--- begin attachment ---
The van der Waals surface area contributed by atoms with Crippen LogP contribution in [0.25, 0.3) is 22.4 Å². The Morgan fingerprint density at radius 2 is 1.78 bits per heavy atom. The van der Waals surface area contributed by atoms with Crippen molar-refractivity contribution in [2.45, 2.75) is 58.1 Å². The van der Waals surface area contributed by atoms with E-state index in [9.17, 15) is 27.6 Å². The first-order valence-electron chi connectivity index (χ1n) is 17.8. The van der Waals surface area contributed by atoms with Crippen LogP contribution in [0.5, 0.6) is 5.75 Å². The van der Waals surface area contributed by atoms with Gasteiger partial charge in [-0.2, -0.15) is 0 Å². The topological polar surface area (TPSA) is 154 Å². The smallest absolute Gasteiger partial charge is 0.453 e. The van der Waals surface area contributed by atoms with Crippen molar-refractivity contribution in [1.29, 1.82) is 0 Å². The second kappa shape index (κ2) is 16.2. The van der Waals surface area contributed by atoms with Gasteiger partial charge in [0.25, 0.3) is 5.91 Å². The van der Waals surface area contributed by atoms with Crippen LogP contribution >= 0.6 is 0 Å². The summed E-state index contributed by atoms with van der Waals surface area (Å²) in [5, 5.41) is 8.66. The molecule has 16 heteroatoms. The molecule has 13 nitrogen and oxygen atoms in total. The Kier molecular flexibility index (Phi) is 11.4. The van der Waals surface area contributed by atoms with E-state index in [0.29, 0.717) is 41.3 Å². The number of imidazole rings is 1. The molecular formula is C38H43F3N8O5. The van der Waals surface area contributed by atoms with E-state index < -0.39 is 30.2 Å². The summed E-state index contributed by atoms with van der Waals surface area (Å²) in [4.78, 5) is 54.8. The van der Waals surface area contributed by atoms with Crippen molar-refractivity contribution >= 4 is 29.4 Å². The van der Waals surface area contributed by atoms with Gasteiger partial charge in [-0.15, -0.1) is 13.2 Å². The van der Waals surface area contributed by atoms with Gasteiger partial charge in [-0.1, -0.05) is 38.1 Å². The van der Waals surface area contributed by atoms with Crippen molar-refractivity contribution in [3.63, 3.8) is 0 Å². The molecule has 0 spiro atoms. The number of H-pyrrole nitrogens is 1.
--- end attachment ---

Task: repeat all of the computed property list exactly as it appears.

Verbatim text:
The van der Waals surface area contributed by atoms with Crippen LogP contribution in [0.25, 0.3) is 22.4 Å². The Morgan fingerprint density at radius 2 is 1.78 bits per heavy atom. The van der Waals surface area contributed by atoms with Crippen molar-refractivity contribution in [2.45, 2.75) is 58.1 Å². The van der Waals surface area contributed by atoms with E-state index in [9.17, 15) is 27.6 Å². The first-order valence-electron chi connectivity index (χ1n) is 17.8. The van der Waals surface area contributed by atoms with Crippen LogP contribution in [0.5, 0.6) is 5.75 Å². The van der Waals surface area contributed by atoms with Gasteiger partial charge in [-0.2, -0.15) is 0 Å². The topological polar surface area (TPSA) is 154 Å². The smallest absolute Gasteiger partial charge is 0.453 e. The van der Waals surface area contributed by atoms with Crippen molar-refractivity contribution in [1.29, 1.82) is 0 Å². The second kappa shape index (κ2) is 16.2. The van der Waals surface area contributed by atoms with Gasteiger partial charge in [0.25, 0.3) is 5.91 Å². The van der Waals surface area contributed by atoms with Crippen LogP contribution >= 0.6 is 0 Å². The summed E-state index contributed by atoms with van der Waals surface area (Å²) in [5, 5.41) is 8.66. The molecule has 16 heteroatoms. The molecule has 13 nitrogen and oxygen atoms in total. The Kier molecular flexibility index (Phi) is 11.4. The van der Waals surface area contributed by atoms with E-state index in [0.29, 0.717) is 41.3 Å². The number of imidazole rings is 1. The molecular formula is C38H43F3N8O5. The van der Waals surface area contributed by atoms with E-state index < -0.39 is 30.2 Å². The summed E-state index contributed by atoms with van der Waals surface area (Å²) in [4.78, 5) is 54.8. The van der Waals surface area contributed by atoms with Crippen molar-refractivity contribution >= 4 is 29.4 Å². The van der Waals surface area contributed by atoms with Gasteiger partial charge in [-0.15, -0.1) is 13.2 Å². The van der Waals surface area contributed by atoms with Gasteiger partial charge in [-0.1, -0.05) is 38.1 Å². The van der Waals surface area contributed by atoms with Crippen molar-refractivity contribution in [3.63, 3.8) is 0 Å². The molecule has 0 spiro atoms. The number of H-pyrrole nitrogens is 1.